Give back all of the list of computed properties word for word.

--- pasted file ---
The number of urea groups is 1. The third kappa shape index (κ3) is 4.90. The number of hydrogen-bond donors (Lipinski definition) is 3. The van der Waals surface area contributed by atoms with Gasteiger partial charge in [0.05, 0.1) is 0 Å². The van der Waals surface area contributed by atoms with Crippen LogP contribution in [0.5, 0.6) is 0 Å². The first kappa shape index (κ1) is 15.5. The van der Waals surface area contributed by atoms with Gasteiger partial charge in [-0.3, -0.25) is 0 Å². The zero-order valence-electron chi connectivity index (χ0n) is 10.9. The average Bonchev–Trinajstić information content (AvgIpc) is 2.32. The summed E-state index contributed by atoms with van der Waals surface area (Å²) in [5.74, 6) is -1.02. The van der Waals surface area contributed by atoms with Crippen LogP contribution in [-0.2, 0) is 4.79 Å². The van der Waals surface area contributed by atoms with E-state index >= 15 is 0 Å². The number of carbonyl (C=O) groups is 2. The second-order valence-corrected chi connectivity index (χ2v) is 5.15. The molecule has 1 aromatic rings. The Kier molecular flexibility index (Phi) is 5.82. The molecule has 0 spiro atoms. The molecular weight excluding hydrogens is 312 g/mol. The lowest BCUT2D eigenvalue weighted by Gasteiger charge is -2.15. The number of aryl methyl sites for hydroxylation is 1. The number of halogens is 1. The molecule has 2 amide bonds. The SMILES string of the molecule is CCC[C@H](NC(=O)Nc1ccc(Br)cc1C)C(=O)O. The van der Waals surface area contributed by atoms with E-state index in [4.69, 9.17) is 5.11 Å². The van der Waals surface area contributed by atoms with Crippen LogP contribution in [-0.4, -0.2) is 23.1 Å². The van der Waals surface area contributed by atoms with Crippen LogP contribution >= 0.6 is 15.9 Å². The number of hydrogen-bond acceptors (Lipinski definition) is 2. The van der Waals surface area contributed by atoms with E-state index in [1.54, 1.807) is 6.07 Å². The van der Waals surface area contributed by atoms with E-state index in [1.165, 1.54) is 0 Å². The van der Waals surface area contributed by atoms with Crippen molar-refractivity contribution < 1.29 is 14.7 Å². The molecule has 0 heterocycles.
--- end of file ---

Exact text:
The number of urea groups is 1. The third kappa shape index (κ3) is 4.90. The number of hydrogen-bond donors (Lipinski definition) is 3. The van der Waals surface area contributed by atoms with Gasteiger partial charge in [0.05, 0.1) is 0 Å². The van der Waals surface area contributed by atoms with Crippen LogP contribution in [0.5, 0.6) is 0 Å². The first kappa shape index (κ1) is 15.5. The van der Waals surface area contributed by atoms with Gasteiger partial charge in [-0.3, -0.25) is 0 Å². The zero-order valence-electron chi connectivity index (χ0n) is 10.9. The average Bonchev–Trinajstić information content (AvgIpc) is 2.32. The summed E-state index contributed by atoms with van der Waals surface area (Å²) in [5.74, 6) is -1.02. The van der Waals surface area contributed by atoms with Crippen LogP contribution in [-0.2, 0) is 4.79 Å². The van der Waals surface area contributed by atoms with E-state index >= 15 is 0 Å². The number of carbonyl (C=O) groups is 2. The second-order valence-corrected chi connectivity index (χ2v) is 5.15. The molecule has 1 aromatic rings. The Kier molecular flexibility index (Phi) is 5.82. The molecule has 0 spiro atoms. The molecular weight excluding hydrogens is 312 g/mol. The lowest BCUT2D eigenvalue weighted by Gasteiger charge is -2.15. The number of aryl methyl sites for hydroxylation is 1. The number of halogens is 1. The molecule has 2 amide bonds. The SMILES string of the molecule is CCC[C@H](NC(=O)Nc1ccc(Br)cc1C)C(=O)O. The van der Waals surface area contributed by atoms with E-state index in [4.69, 9.17) is 5.11 Å². The van der Waals surface area contributed by atoms with Crippen LogP contribution in [-0.4, -0.2) is 23.1 Å². The van der Waals surface area contributed by atoms with Crippen LogP contribution >= 0.6 is 15.9 Å². The number of hydrogen-bond acceptors (Lipinski definition) is 2. The van der Waals surface area contributed by atoms with E-state index in [1.54, 1.807) is 6.07 Å². The van der Waals surface area contributed by atoms with E-state index in [1.165, 1.54) is 0 Å². The van der Waals surface area contributed by atoms with Crippen molar-refractivity contribution < 1.29 is 14.7 Å². The molecule has 0 heterocycles.